Alberta Minute: Bill One, CPP Meeting, and Auto Insurance Reforms
Alberta Minute - Your weekly one-minute summary of Alberta politics.
This Week In Alberta:
There are afternoon sittings of the Legislature today through Thursday. The Official Opposition will have a chance to make an address in reply to the Speech from the Throne on Tuesday, while Bill 3 (Opioid Damages and Health Care Costs Recovery Amendment Act) and Bill 4 (Tax Statutes Amendment Act) will be given Second Reading. Bill 1 (Alberta Taxpayer Protection Amendment Act) will move to the Committee of the Whole (see below for more details on this Bill).
The Standing Committee on The Alberta Heritage Savings Trust Fund will meet today at 9:00 am. The Committee will discuss the draft of the Fund’s 2022-23 Annual Report, as well as the location, date, format, and communications plan for the Annual Public Meeting.
- The Standing Committee on Legislative Offices meets on Tuesday at 8:30 am. No agenda is available for this meeting yet. The Special Standing Committee on Members’ Services will meet on Thursday at 9:00 am. No agenda is available for this meeting yet, either.
Last Week In Alberta:
- The Legislature resumed and the government introduced Bill 1 - the Alberta Taxpayer Protection Amendment Act. The Bill expands on the Alberta Taxpayer Protection Act, which prevents the creation of a provincial sales tax without a referendum, by also preventing increases to personal and business taxes without a vote. The government would not be able to change tax rates, reduce personal income tax bracket thresholds, or lower basic personal and spousal credit amounts without a majority opinion, but in theory, they could still de-index personal tax rates from inflation or add targeted taxes to certain items.
Provincial and territorial Finance Ministers met with Deputy Prime Minister and federal Finance Minister Chrystia Freeland regarding an Alberta Pension Plan. After the meeting, Freeland said that Ottawa will provide its own estimate of Alberta’s share of the Canada Pension Plan assets, should Alberta proceed with creating its own plan. Freeland admitted that Alberta’s right to leave the CPP was not in dispute, and said she has asked the Office of the Chief Actuary to provide the estimate based on a “reasonable” interpretation of the CPP legislation. Alberta’s pension plan report estimates the province is entitled to 53% of the total CPP assets. Meanwhile, the Alberta government introduced the Alberta Pension Plan Protection Act - legislation promising a non-binding referendum on leaving the Canada Pension Plan. We’ll be sending out an explainer on the Alberta Pension Plan shortly - keep an eye on your inbox!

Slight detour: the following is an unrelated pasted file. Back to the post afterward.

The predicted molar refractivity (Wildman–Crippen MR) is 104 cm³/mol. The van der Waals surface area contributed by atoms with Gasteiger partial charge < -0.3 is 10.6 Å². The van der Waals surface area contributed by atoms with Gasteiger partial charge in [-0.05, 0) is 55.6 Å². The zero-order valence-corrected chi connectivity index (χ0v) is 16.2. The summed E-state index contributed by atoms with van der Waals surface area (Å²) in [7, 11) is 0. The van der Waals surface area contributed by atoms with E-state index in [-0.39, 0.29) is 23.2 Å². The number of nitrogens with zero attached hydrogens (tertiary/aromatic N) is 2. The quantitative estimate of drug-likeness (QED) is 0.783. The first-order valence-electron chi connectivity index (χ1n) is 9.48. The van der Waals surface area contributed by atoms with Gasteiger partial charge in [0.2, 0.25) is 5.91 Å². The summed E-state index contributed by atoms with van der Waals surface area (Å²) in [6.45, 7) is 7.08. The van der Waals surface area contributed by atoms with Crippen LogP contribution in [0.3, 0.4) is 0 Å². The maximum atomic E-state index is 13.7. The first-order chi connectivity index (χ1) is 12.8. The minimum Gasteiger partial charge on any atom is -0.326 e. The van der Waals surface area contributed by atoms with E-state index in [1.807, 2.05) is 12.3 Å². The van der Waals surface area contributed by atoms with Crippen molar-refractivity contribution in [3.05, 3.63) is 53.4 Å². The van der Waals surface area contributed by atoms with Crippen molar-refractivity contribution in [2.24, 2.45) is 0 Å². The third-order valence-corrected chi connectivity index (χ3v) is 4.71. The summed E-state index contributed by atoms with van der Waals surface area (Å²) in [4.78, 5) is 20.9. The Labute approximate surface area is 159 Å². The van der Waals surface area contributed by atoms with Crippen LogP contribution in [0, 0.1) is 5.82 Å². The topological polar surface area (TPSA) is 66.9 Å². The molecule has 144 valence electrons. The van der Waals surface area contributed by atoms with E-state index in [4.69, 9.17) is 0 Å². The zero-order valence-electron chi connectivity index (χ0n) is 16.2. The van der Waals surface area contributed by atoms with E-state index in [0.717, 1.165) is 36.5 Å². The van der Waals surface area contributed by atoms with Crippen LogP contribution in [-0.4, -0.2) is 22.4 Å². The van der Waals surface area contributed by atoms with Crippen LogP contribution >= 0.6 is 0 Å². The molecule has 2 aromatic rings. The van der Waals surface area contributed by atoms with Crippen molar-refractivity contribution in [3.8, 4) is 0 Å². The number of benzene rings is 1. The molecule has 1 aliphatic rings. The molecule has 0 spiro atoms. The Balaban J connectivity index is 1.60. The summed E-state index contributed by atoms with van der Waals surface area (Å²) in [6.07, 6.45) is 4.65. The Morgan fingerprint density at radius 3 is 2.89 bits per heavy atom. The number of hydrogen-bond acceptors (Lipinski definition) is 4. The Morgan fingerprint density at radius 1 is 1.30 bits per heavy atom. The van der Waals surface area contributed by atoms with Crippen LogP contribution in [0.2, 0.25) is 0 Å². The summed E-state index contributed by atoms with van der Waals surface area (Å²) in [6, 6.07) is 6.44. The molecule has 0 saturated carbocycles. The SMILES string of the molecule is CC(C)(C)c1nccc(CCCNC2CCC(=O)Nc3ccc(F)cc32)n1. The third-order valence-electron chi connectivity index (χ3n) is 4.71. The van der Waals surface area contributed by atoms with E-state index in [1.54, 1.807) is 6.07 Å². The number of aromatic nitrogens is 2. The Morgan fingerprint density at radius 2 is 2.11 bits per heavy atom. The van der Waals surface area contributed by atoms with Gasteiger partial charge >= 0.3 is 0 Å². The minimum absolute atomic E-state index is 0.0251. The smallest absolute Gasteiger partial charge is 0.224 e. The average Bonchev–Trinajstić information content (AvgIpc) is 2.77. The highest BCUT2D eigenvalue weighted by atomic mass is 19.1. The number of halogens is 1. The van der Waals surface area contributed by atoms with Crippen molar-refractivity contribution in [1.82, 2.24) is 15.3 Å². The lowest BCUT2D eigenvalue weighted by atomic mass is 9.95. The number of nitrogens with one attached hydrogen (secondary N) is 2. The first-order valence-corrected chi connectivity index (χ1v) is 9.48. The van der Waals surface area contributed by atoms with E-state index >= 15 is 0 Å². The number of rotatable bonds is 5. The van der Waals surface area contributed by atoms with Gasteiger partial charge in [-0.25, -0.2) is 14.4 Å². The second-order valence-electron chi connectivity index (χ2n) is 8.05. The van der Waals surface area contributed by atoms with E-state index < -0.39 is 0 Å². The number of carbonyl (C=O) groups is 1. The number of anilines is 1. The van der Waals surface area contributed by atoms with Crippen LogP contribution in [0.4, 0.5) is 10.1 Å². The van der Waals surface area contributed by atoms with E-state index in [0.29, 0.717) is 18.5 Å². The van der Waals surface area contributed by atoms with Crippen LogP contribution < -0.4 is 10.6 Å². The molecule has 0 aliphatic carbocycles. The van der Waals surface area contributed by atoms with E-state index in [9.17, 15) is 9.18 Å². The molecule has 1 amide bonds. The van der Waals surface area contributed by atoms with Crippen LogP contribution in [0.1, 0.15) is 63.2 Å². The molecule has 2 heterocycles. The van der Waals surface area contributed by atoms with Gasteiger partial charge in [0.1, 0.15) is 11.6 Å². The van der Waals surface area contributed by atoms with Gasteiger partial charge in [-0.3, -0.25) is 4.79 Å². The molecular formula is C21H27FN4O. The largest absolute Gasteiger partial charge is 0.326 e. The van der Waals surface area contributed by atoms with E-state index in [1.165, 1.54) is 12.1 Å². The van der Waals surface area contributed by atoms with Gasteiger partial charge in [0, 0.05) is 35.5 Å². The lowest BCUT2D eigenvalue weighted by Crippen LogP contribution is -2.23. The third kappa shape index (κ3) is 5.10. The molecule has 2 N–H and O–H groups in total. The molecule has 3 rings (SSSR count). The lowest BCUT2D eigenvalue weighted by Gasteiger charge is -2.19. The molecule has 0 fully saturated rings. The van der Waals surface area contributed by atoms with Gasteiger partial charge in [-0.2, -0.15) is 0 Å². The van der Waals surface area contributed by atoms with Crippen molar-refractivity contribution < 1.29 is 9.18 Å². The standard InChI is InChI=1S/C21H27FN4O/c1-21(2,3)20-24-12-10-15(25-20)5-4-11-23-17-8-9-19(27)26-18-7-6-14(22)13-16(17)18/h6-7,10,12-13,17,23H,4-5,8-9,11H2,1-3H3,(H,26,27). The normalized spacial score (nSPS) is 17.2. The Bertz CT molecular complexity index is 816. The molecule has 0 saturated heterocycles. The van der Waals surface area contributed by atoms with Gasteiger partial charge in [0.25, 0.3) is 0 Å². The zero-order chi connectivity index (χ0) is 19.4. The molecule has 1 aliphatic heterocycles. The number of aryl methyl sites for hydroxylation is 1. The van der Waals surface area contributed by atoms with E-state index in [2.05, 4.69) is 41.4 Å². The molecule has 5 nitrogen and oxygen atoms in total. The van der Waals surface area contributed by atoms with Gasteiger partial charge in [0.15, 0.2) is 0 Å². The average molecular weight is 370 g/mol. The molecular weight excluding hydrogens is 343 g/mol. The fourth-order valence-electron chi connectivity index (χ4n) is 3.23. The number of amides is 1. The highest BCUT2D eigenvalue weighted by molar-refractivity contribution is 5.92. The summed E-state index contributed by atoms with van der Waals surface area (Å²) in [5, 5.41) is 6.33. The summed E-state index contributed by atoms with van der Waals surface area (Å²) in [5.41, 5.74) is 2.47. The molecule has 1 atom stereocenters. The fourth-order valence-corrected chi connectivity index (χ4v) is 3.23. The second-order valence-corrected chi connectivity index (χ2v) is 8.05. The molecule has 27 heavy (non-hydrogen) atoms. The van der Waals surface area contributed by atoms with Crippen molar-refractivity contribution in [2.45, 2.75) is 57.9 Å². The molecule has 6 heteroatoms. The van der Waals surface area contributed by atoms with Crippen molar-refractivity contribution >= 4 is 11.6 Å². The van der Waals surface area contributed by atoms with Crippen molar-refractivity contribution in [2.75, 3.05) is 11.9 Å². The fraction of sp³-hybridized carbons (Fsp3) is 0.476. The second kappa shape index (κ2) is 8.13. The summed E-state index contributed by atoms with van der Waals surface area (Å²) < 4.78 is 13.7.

- The Province announced auto insurance reforms to help good drivers keep affordable insurance. As of January 1st, drivers with good records cannot have their premiums increased by more than the most recent inflation rate (3.7%). Good drivers are defined as those who have not had one or more at-fault accidents in the last six years or have not been convicted of a traffic infraction under the Criminal Code in the last four years. They must also not have had any major traffic convictions or more than one minor traffic conviction in the last three years.
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